Tourists to Egypt fall 30 per cent in year to June: State figures

Ahram Online, Monday 22 Aug 2011

European visitors slide nearly a third but a range of political factors keep Arab numbers high

Tourists walk inside the Luxor Temple in Luxor city (Photo: Reuters)

The number of tourists visiting Egypt in June dropped almost 30 per cent on the same month in 2010, according to new figures from state statistics agency CAPMAS.

The country saw a total of 732,000 visitors in the sixth month of 2010, down from some 1,029,000 for the same period the year before.
Skittish European tourists led the decline, with visitors from east and west of the continent falling 28.5 and 35.2 per cent respectively.
Arab tourism, however, slid just 0.3 per cent in June, from around 183,000 to 182,000.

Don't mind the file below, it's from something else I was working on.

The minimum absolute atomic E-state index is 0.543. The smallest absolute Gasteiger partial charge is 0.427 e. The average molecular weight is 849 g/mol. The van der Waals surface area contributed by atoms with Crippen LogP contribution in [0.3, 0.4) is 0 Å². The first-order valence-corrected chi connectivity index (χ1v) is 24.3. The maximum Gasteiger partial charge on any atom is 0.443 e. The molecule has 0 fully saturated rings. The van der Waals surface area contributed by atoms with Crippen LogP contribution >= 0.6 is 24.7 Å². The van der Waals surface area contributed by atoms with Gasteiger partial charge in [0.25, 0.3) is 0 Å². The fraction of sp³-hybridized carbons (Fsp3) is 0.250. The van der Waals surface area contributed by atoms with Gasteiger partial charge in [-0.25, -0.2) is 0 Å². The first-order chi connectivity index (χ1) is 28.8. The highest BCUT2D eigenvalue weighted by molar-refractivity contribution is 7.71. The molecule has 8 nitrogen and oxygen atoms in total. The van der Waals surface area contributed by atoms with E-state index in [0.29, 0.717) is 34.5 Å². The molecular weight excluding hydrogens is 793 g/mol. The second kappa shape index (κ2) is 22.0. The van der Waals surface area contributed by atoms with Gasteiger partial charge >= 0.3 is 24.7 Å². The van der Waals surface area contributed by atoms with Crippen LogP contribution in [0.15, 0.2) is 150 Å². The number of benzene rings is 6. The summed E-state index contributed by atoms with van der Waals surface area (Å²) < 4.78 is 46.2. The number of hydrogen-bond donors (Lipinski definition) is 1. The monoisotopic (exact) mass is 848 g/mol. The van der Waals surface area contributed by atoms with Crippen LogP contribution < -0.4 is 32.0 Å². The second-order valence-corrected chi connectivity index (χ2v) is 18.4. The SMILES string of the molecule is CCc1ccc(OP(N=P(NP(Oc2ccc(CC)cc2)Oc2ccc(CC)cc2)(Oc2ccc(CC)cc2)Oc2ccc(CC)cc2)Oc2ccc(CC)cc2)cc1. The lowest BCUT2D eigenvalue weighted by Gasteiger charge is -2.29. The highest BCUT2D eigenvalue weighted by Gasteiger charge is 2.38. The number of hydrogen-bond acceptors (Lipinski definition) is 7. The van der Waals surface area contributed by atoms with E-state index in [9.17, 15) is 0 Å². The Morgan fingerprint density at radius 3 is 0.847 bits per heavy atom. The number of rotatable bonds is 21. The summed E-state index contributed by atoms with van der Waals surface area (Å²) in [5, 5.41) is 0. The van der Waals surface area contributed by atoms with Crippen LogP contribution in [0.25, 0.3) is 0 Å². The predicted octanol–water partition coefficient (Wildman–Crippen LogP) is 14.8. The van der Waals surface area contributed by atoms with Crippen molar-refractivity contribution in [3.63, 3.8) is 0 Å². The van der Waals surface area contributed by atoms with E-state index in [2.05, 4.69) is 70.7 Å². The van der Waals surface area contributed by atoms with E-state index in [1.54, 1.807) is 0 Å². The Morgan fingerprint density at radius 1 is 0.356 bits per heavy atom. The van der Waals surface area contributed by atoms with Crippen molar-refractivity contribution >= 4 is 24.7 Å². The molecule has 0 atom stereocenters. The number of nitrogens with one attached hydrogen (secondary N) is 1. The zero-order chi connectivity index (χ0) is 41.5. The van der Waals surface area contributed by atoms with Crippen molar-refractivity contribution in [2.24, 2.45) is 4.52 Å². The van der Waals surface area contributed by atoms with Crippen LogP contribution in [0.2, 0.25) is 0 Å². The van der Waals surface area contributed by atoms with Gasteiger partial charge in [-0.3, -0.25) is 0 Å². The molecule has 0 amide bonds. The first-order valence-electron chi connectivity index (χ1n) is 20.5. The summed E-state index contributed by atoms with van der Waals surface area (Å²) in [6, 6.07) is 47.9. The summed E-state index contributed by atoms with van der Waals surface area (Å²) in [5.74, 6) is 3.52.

This seeming implacibility could be misleading, tourism experts say, with an upswing in politically-related visits cushioning a large fall in genuine holidaymakers.
Last month, Sami Mahmoud, head of the international department at Egypt's Tourism Development Authority, told Ahram Online that the number of Gulf tourists in June had plunged 42 per cent versus the same period in 2010.
While everyone who visits Egypt on a non-working visa is officially classified as a tourist, this year has seen an influx of Libyans fleeing conflict as well as a trickle of Palestinians from Gaza following the partial reopening of the Rafah crossing, all of whom may have topped up the figures.
A report in May by CI Capital Research estimated that tourism revenues for 2011 will reach US$7.6 billion — a 35 per cent drop below those of 2010.
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